Obama Quick To Congratulate Friends, Slow To Call Netanyahu

Neil Munro White House Correspondent
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The White House’s silence about Prime Minister Bibi Netanyahu’s election is standard operating procedure for President Barack Obama.

It took him one week to congratulate Netanyahu for his Jan. 22 electoral victory in January 2013.

In contrast, leaders favored by Obama get quick congratulatory phone calls.

Obama called Italian President Sergio Mattarella on the same day of his 2015 election victory, Jan. 31, and plied him with compliments. “I congratulate President Sergio Mattarella on his election as President of Italy and applaud his distinguished record of public service,” read Obama’s Jan. 31 statement.

Obama released a press statement the day after President Maithripala Sirisena won election in Sri Lanka. “Beyond the significance of this election to Sri Lanka, it is also a symbol of hope for those who support democracy all around the world,” Obama said.

Who gets congratulations from President Barack Obama, and how and when, according to White House records:

Italian President Sergio Mattarella, 2015,                 Same day, call

Sri Lanka President Maithripala Sirisena, 2015,      1 day

Japan’s Prime Minister Shinzo Abe, 2014,                1 day

Brazilian President Dilma Rousseff, 2014,               2 days, call

Greek Prime Minister Alexis Tsipras, 2015,             3 days, call

Indian Prime Minister Narendra Modi, 2014,         4 days, call

Russian President Vladimir Putin, 2012,                  5 days, call

Israel Prime Minister Bibi Netanyahu in 2013,       6 days, call

Swedish Prime Minister Stefan Löfven, 2014,       13 days, call

Tunisian President Caid Essebsi, 2014,                  14 days, call

A White House statement attributed to Obama congratulated Japan’s prime minister, Shinzo Abe, the same day of his Dec. 14, 2014 win. Vice-President Joe Biden called Abe four days later.

Obama called Brazilian President Dilma Rousseff to congratulate her two days after her Oct. 26, 2014 win.

Another left-winger, Greek Prime Minister Alexis Tsipras, got a call from Obama three days after his Jan. 25 election. “The President spoke with Prime Minister Tsipras today to congratulate him on his recent election victory. The President noted that the United States, as a longstanding friend and ally, looks forward to working closely with the new Greek government,” said the White House statement.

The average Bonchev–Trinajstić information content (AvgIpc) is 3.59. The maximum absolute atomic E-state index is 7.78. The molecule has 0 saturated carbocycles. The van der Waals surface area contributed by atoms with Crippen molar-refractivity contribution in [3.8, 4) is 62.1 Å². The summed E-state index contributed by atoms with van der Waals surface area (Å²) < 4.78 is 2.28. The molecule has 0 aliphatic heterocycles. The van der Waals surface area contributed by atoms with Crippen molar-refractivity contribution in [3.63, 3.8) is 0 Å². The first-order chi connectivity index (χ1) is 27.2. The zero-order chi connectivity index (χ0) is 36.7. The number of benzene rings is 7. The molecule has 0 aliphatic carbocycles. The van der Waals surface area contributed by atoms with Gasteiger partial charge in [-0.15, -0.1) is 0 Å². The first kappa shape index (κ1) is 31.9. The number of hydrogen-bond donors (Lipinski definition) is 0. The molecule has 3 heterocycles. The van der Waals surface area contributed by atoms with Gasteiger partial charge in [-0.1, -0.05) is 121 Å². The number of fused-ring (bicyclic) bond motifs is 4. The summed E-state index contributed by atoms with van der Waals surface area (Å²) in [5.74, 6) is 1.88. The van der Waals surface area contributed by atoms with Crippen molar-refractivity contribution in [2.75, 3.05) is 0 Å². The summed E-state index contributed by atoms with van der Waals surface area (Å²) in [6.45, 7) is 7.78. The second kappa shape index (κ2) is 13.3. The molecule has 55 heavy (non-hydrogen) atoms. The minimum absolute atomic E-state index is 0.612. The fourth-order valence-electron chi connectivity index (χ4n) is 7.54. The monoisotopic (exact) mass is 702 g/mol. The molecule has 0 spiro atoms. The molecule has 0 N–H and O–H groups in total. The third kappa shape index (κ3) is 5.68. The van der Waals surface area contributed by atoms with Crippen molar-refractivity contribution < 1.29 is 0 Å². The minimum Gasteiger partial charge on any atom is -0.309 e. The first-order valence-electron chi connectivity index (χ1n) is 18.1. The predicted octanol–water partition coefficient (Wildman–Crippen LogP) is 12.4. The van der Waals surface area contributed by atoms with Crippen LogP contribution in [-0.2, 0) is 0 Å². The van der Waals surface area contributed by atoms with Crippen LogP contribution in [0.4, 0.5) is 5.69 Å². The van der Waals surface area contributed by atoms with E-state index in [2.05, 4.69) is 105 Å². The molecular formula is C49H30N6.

But other leaders get later calls.

Obama called Tunisia’s first elected president, Caid Essebsi, 14 days after his election results were announced Dec. 22.

Romania’s president, Klaus Iohannis got a congratulatory call from Biden on Nov. 25, nine days after his Nov. 16, 2014 win.

Sweden’s left-wing prime minister, Stefan Löfven, got a call 13 days after his win, partly because Obama wanted to thank him for Sweden’s role in the effort to contain the Ebola plague.

“The President congratulated the Prime Minister on his recent election and thanked him for Sweden’s generous contributions in response to the Ebola crisis,” the White House statement said.

In 2013, Obama called Netanyahu Jan. 28 to congratulate him six days after his Jan. 22 victory.

“President Obama spoke today by telephone with Prime Minister Netanyahu to congratulate him on his party’s success in winning a plurality of Knesset seats in Israel’s recent election,” read the White House’s statement.

“The President indicated that the United States looks forward to working with the next government. He also reiterated his commitment to the deep and enduring bonds between the United States and Israel, and pledged to work closely with Israel on our shared agenda for peace and security in the Middle East.”

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